The noble Lord Lord Kennet asked why deep sea mining was being picked out for national legislation of this kind, and, in a sense, what the hurry was. That question, I think, was echoed by his noble friend Lord Ritchie-Calder. That is another point which I think was most effectively answered by my noble friend Lord Erroll of Hale when he pointed out the very high development costs and very long lead times to any profit being seen as a result of that research and development. Deep sea mining is at a crucial stage and substantial investments are at stake. Without some action now, this valuable development will slow down or cease altogether. My noble friend Lord Campbell of Croy gave us some painful illustrations of the delays which have already taken place. May I say to the noble Lord, Lord Kennet, and to Lord Ritchie-Calder especially in talking about the interests of the Group of 77—which we must bear in mind for we consider this the common heritage of all mankind, the underdeveloped as well as the developed countries—that surely the developing world has an enormous interest in the continued growth and wealth creation taking place in the developed world? Without that development and if you look at the effects which the present recession in the West and the developed countries is having on the Third World, I think it would be shortsighted of them if they objected to our trying to get on with development as quickly as we can, albeit within the context of seeking the kinds of international agreement that I have mentioned. There is, too, the earnest of good faith implicit in the existence of the levy in the Bill.

The noble Lord, Lord Kennet, asked why the levy was set so low. Again, as my noble friend Lord Erroll of Hale has said, the companies regard a higher rate as a significant disincentive. We will look at the proposal for the rate to be set in regulations; but it is not, in our view, in the companies' interest to be faced with further uncertainty of this kind, given the context that the whole of the legislation may in any case change after 1988.

My Lords, my noble friend Lord Erroll of Hale asked why interest was charged on deferred payment of the levy. As he himself said, this is a matter for discussion in the Committee; but 1 can assure him that the provisions in Clause 9 would not put miners operating under United Kingdom licences at a disadvantage compared with those operating under licences of other countries. In an interjection, my noble friend Lord Drumalbyn wondered what would happen if more than one country licences the same site. I think that this is a difficulty, but I would remind my noble friend that we arc talking about an area of some three million square miles and five kilometres deep and we are also talking about a very preliminary stage of exploration rather than exploitation. I do not imagine, certainly in the testing and exploration stage, that there would be a great deal of clash of interests. It is intended that by recognising other countries as reciprocating states, as the Bill does, we can avoid such damaging conflicts; nevertheless, my noble friend's interjection directs our minds to the importance of continuing to work with the United Nations to attain international regulation and agreement of the kind which will ultimately make altogether redundant licensing legislation of this kind on a national level.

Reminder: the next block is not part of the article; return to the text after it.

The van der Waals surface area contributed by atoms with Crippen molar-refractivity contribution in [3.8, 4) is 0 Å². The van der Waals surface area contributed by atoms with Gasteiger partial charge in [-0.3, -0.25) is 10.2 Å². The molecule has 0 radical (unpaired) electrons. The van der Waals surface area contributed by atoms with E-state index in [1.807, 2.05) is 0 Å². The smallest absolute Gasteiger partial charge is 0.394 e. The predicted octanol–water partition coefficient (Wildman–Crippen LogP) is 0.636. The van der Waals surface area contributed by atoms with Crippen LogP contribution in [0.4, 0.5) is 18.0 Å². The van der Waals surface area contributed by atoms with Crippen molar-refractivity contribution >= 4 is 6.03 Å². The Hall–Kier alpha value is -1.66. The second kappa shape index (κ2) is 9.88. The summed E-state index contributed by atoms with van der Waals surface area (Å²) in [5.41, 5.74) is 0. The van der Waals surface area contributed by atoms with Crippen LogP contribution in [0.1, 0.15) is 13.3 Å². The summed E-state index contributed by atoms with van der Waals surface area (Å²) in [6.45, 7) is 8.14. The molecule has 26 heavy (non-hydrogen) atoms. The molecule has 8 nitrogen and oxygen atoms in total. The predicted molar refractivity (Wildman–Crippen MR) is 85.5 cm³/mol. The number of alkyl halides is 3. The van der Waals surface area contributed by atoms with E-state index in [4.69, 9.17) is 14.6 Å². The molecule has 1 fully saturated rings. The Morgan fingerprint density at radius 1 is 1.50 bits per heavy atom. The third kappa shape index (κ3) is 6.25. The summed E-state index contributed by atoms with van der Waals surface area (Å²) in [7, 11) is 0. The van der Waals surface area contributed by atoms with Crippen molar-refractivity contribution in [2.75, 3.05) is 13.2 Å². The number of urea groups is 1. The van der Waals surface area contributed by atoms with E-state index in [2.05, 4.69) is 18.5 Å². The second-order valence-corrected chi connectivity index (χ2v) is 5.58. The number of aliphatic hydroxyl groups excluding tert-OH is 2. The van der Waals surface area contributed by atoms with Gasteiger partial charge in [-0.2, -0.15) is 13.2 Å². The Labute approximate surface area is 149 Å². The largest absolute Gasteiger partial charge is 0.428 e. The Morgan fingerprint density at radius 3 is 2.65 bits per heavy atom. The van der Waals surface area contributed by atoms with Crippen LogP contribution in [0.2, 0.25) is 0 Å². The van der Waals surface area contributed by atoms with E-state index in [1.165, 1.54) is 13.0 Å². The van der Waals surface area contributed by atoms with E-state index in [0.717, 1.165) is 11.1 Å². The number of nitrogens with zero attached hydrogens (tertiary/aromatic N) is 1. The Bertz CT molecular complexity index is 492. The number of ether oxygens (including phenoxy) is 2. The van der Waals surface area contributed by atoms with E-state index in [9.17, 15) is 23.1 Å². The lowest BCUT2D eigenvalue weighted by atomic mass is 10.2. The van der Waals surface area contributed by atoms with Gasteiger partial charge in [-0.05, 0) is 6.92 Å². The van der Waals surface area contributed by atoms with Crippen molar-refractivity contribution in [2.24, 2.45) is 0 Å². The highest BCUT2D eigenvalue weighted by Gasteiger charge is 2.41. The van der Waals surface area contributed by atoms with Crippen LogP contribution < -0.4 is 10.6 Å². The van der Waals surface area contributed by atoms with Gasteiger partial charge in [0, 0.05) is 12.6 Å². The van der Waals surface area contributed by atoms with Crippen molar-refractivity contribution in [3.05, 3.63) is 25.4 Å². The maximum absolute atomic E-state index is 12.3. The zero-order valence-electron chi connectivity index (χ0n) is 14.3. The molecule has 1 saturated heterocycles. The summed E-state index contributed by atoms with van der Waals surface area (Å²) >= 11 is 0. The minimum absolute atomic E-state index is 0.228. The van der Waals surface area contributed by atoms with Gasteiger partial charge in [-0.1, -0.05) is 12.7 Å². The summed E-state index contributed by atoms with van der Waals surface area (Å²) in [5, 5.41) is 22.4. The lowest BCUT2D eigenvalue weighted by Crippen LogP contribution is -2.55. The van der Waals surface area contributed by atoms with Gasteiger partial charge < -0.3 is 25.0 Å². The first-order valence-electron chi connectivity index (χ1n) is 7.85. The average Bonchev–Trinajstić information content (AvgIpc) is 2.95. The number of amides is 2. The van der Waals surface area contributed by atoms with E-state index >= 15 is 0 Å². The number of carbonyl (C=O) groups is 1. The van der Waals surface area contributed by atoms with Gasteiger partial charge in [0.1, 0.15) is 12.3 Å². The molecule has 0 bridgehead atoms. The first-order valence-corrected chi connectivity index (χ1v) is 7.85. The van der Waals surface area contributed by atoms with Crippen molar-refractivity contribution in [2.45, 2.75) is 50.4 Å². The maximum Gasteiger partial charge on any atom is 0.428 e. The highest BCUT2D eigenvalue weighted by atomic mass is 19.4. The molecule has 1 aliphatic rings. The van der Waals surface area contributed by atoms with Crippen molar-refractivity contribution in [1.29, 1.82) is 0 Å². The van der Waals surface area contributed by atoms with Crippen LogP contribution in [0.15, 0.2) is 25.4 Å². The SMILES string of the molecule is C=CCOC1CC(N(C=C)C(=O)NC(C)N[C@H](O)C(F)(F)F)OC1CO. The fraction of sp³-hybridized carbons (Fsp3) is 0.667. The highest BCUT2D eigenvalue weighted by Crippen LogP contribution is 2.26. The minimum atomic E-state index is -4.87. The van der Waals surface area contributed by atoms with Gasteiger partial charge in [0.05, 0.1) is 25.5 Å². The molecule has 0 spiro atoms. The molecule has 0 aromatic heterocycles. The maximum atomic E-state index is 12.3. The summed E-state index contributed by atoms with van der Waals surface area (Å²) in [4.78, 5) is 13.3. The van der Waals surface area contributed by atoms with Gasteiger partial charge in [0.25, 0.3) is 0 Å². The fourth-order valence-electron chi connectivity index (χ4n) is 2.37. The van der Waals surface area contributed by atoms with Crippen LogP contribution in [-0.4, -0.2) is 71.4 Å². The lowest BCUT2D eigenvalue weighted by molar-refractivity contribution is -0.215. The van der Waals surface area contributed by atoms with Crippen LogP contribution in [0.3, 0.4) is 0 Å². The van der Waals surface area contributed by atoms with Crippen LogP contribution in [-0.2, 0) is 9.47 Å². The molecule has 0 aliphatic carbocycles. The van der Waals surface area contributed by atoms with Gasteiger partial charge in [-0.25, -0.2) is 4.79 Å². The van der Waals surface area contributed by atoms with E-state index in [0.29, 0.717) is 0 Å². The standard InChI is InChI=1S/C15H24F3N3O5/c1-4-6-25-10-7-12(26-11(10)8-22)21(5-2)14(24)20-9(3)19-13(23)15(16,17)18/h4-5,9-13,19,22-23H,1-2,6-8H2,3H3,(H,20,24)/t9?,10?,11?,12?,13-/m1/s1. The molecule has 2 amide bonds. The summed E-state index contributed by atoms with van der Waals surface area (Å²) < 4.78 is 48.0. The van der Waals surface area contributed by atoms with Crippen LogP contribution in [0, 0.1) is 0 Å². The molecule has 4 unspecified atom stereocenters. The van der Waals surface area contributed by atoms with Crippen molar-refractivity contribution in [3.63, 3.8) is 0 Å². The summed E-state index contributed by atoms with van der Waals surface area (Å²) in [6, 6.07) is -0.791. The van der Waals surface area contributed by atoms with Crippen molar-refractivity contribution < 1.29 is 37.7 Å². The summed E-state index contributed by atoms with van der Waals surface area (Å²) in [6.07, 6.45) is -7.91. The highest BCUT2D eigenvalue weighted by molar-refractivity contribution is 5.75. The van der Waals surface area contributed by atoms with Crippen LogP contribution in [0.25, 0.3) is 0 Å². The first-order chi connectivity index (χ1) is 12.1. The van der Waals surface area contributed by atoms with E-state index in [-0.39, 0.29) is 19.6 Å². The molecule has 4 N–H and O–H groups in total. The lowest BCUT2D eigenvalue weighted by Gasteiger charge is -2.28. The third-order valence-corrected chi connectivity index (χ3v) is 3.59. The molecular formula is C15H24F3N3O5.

My noble friend Lord Erroll of Hale asked about "grandfather rights"—which I take to mean the absence from the Bill of provisions which protect rights acquired under it, in the sense of the perpetuation of licences and so on. The point here is that when the convention takes over, then the United Kingdom as well as other national reciprocating licences will no longer be the relevant means of control. That is why the Bill, in Clause 18(3) provides, as I have already suggested, for its repeal after that time. The noble Lord, Lord Ritchie-Calder asked about progress at the United Nations Conference on the Law of the Sea. The Bill should not jeopardise our chances of making progress at the UNLOSC. We should remember that substantial progress was made at the last session of the conference despite the introduction of United States and Federal Republic of Germany legislation. The noble Lord, Lord Ritchie-Calder, asked about the effect on the environment. I do not think he quite took up the point I made in my original statement to the effect that we are conscious that the full effects on the marine environment are as yet unknown, and that is why there are a number of provisions in the Bill permitting regulations and licence conditions to be introduced by order to safeguard the environment. We think that it would be counter-productive to lay down unchangeable rules at this stage. We need to keep a close watch on development and to monitor the effects of any exploration activities to expand our knowledge in this field. The noble Lord was perhaps talking on the assumption that, within a few moments of this legislation passing, so to speak, an immense spate of activity would descend upon this area of the ocean. On reflection. I think he will see that that will not be the case.

Nevertheless, that brings me to the final point which was underlined by my noble friend Lord Campbell of Croy. There are great possibilities here; they are quite a long way off but unless we get moving now it is likely that the possibilities will recede. We do not consider that this legislation in some way permits us to drag our feet at the United Nations Conference. We shall pursue our efforts there as vigorously as ever. We think that in a modest way the Bill comes into line with competitor countries and gives a series of national frameworks within which these big decisions and large sums of money may be invested—obviously in the interests of this country and of this economy hut, surely, also in the interests of both the developing and the developed world.

On Question, Bill read 2a and committed to a Committee of the Whole House.